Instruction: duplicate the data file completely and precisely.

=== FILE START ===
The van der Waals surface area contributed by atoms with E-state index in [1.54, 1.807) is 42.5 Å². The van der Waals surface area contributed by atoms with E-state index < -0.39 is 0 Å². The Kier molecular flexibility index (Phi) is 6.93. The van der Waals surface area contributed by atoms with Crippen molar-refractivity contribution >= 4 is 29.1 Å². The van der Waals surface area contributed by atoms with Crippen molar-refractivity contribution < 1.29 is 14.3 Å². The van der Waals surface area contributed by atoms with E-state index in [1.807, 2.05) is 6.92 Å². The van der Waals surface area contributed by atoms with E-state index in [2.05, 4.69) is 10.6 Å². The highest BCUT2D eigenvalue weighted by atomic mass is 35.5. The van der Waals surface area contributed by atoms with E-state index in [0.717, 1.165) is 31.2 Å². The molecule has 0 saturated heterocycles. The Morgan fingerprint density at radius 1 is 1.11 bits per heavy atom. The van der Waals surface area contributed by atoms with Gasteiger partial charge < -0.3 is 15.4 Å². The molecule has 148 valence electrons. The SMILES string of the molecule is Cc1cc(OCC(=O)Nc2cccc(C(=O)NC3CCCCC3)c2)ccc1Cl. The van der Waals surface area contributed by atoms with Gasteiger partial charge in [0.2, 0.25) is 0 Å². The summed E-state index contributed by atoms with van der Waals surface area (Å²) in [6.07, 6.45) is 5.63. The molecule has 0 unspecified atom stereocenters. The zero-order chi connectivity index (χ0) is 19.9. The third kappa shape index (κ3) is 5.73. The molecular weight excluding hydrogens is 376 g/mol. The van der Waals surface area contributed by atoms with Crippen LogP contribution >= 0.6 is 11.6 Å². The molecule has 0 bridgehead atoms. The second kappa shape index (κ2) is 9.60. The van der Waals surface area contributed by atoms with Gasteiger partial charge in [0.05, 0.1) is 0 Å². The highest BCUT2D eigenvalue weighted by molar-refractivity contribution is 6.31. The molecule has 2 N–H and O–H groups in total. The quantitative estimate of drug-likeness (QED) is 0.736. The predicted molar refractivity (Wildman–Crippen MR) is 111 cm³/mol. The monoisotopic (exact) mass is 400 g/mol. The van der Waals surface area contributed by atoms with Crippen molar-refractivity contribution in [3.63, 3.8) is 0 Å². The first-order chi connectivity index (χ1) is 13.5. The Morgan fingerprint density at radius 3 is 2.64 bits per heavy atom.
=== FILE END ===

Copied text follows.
The van der Waals surface area contributed by atoms with E-state index in [1.54, 1.807) is 42.5 Å². The van der Waals surface area contributed by atoms with E-state index < -0.39 is 0 Å². The Kier molecular flexibility index (Phi) is 6.93. The van der Waals surface area contributed by atoms with Crippen molar-refractivity contribution >= 4 is 29.1 Å². The van der Waals surface area contributed by atoms with Crippen molar-refractivity contribution < 1.29 is 14.3 Å². The van der Waals surface area contributed by atoms with E-state index in [1.807, 2.05) is 6.92 Å². The van der Waals surface area contributed by atoms with E-state index in [2.05, 4.69) is 10.6 Å². The highest BCUT2D eigenvalue weighted by atomic mass is 35.5. The van der Waals surface area contributed by atoms with E-state index in [0.717, 1.165) is 31.2 Å². The molecule has 0 saturated heterocycles. The Morgan fingerprint density at radius 1 is 1.11 bits per heavy atom. The van der Waals surface area contributed by atoms with Gasteiger partial charge < -0.3 is 15.4 Å². The molecule has 148 valence electrons. The SMILES string of the molecule is Cc1cc(OCC(=O)Nc2cccc(C(=O)NC3CCCCC3)c2)ccc1Cl. The van der Waals surface area contributed by atoms with Gasteiger partial charge in [0.2, 0.25) is 0 Å². The summed E-state index contributed by atoms with van der Waals surface area (Å²) in [6.07, 6.45) is 5.63. The molecule has 0 unspecified atom stereocenters. The zero-order chi connectivity index (χ0) is 19.9. The third kappa shape index (κ3) is 5.73. The molecular weight excluding hydrogens is 376 g/mol. The van der Waals surface area contributed by atoms with Crippen LogP contribution >= 0.6 is 11.6 Å². The molecule has 0 bridgehead atoms. The second kappa shape index (κ2) is 9.60. The van der Waals surface area contributed by atoms with Gasteiger partial charge in [0.05, 0.1) is 0 Å². The highest BCUT2D eigenvalue weighted by molar-refractivity contribution is 6.31. The molecule has 2 N–H and O–H groups in total. The quantitative estimate of drug-likeness (QED) is 0.736. The predicted molar refractivity (Wildman–Crippen MR) is 111 cm³/mol. The monoisotopic (exact) mass is 400 g/mol. The van der Waals surface area contributed by atoms with Crippen molar-refractivity contribution in [3.63, 3.8) is 0 Å². The first-order chi connectivity index (χ1) is 13.5. The Morgan fingerprint density at radius 3 is 2.64 bits per heavy atom.